The other three actions took'
place near the Ban Karai pass
a main entry point for supplies
being moved from North Vietnam
to the Ho Chi Minh trail for ship-
ment southward into South Viet-
nam, Laos and Cambodia. The
pass is 35 miles north of the DMZ.
Despite the high bombing rate,
the U.S. command said American
troop strength fell to the lowest
level since September, passing
resident Nixon's goal of 139,000
ten.

rioters.

E
t
t
i
t

State Sen

President, precinct delegates

LANSING (P) - The State Sen-
ate voted last night in favor of a
combined primary and precinct
delegate election for Michigan on
May 9.
The much-debated, long-stalled
measure passed by a vote of 34-2
and now goes to the House.
The bill provides for the simul-
taneous votes on presidential
hopefuls and precinct delegates
to county conventions. County
convention delegates decide at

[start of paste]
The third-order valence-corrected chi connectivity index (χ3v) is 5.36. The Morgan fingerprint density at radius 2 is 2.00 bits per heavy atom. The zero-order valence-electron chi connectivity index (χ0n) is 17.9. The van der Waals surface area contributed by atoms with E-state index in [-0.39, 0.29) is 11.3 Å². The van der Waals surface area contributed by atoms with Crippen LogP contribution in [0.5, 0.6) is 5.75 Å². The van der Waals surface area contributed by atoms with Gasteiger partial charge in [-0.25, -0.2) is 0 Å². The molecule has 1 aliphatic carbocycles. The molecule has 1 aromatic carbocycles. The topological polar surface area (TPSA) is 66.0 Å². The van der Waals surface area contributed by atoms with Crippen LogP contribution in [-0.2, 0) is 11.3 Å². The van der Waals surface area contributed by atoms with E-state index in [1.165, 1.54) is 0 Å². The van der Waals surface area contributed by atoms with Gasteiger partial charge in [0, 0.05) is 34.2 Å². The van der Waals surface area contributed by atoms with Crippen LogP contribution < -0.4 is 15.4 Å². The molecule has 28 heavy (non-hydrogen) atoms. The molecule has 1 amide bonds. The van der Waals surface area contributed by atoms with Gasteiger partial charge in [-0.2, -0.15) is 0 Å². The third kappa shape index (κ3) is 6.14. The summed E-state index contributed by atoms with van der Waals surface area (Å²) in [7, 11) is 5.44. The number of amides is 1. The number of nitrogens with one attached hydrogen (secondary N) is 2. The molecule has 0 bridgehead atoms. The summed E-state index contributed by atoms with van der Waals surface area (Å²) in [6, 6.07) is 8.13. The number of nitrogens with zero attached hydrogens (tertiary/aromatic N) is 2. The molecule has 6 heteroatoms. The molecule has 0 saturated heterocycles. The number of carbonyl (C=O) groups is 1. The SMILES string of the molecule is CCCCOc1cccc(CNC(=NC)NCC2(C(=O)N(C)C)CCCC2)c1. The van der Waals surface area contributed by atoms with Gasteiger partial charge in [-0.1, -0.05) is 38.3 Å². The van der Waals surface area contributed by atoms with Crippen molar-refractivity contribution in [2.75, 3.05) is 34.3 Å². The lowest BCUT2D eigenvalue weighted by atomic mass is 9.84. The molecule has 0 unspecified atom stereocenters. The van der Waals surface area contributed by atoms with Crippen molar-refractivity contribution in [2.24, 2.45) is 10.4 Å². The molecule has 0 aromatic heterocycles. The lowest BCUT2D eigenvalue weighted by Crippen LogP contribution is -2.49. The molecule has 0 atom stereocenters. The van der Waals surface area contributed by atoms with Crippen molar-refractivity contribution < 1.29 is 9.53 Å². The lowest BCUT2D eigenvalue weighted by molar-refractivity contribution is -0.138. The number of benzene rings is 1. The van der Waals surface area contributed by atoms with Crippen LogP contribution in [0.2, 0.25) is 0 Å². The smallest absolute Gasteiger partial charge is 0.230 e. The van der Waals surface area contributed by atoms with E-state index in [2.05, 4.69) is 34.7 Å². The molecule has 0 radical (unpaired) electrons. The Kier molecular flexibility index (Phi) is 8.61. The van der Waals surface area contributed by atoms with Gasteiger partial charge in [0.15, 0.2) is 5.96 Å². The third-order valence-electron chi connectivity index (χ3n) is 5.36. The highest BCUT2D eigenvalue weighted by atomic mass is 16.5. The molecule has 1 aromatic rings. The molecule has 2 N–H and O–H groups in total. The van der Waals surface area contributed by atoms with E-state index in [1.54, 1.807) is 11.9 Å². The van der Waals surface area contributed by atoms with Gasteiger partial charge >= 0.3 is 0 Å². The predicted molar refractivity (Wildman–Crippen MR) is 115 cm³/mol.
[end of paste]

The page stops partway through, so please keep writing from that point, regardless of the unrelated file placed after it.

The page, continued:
state conventions who goes to the
national presidential convention.
It also says the number of state
delegates a presidential candidate
can take to a national convention
must be proportional to the num-
ber of votes the candidate got in
the presidential primary.t
' Presidential candidates will not
be able to hand pick a slate of
delegates as is done in other
states.
An amendment introduced from

HRP forms party platform;
- a step toward April elections

the floor will allow local units of
government to bill the state for
election costs which are expected
to range between $475,000 and
$950,000.
The bill is a hammered-out
compromise between Republicans,
who wanted a presidential pri-
mary, and Democrats, who want-
ed a new election of precinct dele-
gates. The bill went through doz-
ens of amendments before the
final draft was voted on.
Critics have questioned the
ability of the state to hold a presi-
dential primary on the proposed
May 9, date..
According to House Speaker